The President’s Early Learning Initiative Takes the Next Steps
By Linda K. Smith, Deputy Assistant Secretary for Early Childhood
I recently had someone comment that 2014 has been an amazing year for the early childhood field. I would agree that this is indeed true! As I reflect on the President’s Agenda over the last five years, I want to acknowledge that this has been true throughout this administration.
The President’s Early Learning Initiative is about building a Birth to Five Continuum of High Quality Early Care and Education. Most recently, the Administration laid out a plan that included extending and expanding evidence-based, voluntary home visiting, growing the supply of effective early learning opportunities for young children through Early Head Start-Child Care Partnerships and providing high-quality preschool for every child. The Initiative builds on the President’s Early Childhood Commitment seen early in this administration with the funding of State Advisory Councils and the funding for Race to the Top – Early Learning Challenge (RTT-ELC). The State Advisory Councils laid the groundwork for much of the work over the last three years.
In the next few weeks, a quick facts document on the State Advisory Councils (SAC) will be released and later this summer, we will issue a final report on the efforts in our states and territories. Our April newsletter shared information on one of the required SAC activities, needs assessments of the quality and availability of care. As expected, states approached the tasks differently, examining gaps and opportunities on a variety of measures. What is truly important about this work is that states now have this information for future work. Many used it for RTT-ELC applications.
As part of President Obama’s Early Learning Initiative, the Administration for Children and Families will soon make available $500 million for Early Head Start-Child Care (EHS-CC) Partnerships to encourage the collaboration between Early Head Start and child care providers to deliver more high quality learning opportunities and services to very young children and their families. With the launch of the Early Head Start-Child Care Partnerships, we are raising the quality of care for the neediest children, providing more of our nation’s children with the fundamental skills they need to reach their full potential.
So many of you have shared your thoughts that the Partnerships are more than a grant program. I couldn’t agree more! It is an opportunity to be a change agent for our communities and our youngest children. This is a chance to think more globally about what we do and who we partner with. I hope states and communities will use the rich information from the SAC Needs Assessments as they develop Early Head Start-Child Care Partnership grants. It is an opportunity to address community needs more efficiently and effectively by using all available resources. This is an opportunity to think about the people who need to be at the table as we plan for high quality early learning with strong comprehensive services. Will you work with your community health centers? How do you work with Part B & Part C Early Intervention? Do you have a strong partnership with CACFP? Are there community colleges and four year institutions that will support an early childhood career ladder for the educated workforce we need? How will you connect with Head Start and Pre-K for a birth to five continuum of services? Needless to say, you may not answer all these questions and you will think of your own to add to this list. What is important is that this is an opportunity to look at the whole picture!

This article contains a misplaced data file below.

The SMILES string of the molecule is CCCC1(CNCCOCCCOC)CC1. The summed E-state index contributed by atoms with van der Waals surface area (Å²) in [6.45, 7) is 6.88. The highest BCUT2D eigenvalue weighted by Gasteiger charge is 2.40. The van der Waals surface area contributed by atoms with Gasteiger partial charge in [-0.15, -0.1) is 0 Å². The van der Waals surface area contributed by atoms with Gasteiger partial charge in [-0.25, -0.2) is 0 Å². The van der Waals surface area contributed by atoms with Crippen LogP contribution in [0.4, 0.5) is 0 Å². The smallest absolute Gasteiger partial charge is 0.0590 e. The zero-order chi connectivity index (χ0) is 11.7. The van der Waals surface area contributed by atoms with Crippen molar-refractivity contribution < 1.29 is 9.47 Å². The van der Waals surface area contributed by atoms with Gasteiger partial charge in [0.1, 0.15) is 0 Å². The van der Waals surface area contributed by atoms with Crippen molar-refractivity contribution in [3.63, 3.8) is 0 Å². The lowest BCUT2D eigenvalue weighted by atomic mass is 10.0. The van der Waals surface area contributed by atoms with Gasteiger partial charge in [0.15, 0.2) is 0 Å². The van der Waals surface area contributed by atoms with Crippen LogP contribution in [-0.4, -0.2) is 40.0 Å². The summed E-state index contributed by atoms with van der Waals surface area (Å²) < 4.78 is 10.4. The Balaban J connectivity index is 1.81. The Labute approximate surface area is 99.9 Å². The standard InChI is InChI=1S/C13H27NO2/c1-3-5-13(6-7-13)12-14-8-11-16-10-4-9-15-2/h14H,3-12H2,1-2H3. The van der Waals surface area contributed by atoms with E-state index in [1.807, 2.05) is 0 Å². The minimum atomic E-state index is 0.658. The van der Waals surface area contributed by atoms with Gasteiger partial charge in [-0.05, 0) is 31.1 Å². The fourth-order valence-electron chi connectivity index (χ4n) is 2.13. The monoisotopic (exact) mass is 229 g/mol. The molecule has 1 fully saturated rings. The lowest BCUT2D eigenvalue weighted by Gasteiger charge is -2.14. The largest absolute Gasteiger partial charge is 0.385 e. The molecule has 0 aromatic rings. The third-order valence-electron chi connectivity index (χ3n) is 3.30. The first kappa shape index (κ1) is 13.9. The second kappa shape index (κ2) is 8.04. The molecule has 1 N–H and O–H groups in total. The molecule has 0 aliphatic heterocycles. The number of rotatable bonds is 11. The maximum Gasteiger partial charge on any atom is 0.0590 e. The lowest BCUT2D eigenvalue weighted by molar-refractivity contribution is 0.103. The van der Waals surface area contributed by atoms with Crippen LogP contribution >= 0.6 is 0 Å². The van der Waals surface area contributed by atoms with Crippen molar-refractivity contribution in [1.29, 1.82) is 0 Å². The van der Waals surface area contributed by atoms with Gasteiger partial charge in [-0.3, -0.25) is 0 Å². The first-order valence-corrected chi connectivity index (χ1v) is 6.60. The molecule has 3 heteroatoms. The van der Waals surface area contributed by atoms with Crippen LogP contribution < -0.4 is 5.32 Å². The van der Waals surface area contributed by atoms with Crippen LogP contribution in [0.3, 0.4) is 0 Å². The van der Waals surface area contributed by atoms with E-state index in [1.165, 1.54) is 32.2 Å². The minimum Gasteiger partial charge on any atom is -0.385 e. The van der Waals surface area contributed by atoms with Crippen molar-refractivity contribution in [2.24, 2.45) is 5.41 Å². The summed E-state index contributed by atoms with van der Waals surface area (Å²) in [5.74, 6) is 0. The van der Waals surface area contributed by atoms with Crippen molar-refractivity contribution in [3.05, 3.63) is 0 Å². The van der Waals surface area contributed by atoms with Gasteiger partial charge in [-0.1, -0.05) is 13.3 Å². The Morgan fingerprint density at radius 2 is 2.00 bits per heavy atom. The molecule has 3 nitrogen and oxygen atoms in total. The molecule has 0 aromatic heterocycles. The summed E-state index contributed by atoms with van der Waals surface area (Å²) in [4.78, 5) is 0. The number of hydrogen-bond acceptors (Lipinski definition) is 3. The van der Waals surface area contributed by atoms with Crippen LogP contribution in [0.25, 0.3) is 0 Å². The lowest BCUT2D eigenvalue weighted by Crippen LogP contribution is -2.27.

We’ve been excited by the response to our webinars, emails, blogs and webpage tools. We’ve already had 37,000 hits to the Early Head Start-Child Care Partnerships Toolkit in only a few weeks and the funding opportunity announcement is not yet out. The support and enthusiasm for what lies ahead is exciting. We are indeed building a new foundation for advancing quality early learning.
This is a historic time for early childhood education at the federal level. We will build on the lessons learned through the Designation Renewal System (DRS), Early Head Start-Family Child Care Partnership project, quality initiatives including the growth of Quality Rating and Improvement Systems (QRIS) in the states, Race to the Top-Early Learning Challenge, the State Advisory Councils and many other initiatives.
We look forward to working with you in the year ahead. Continue to look for information from the Office of Early Childhood as we build services together for our children and families.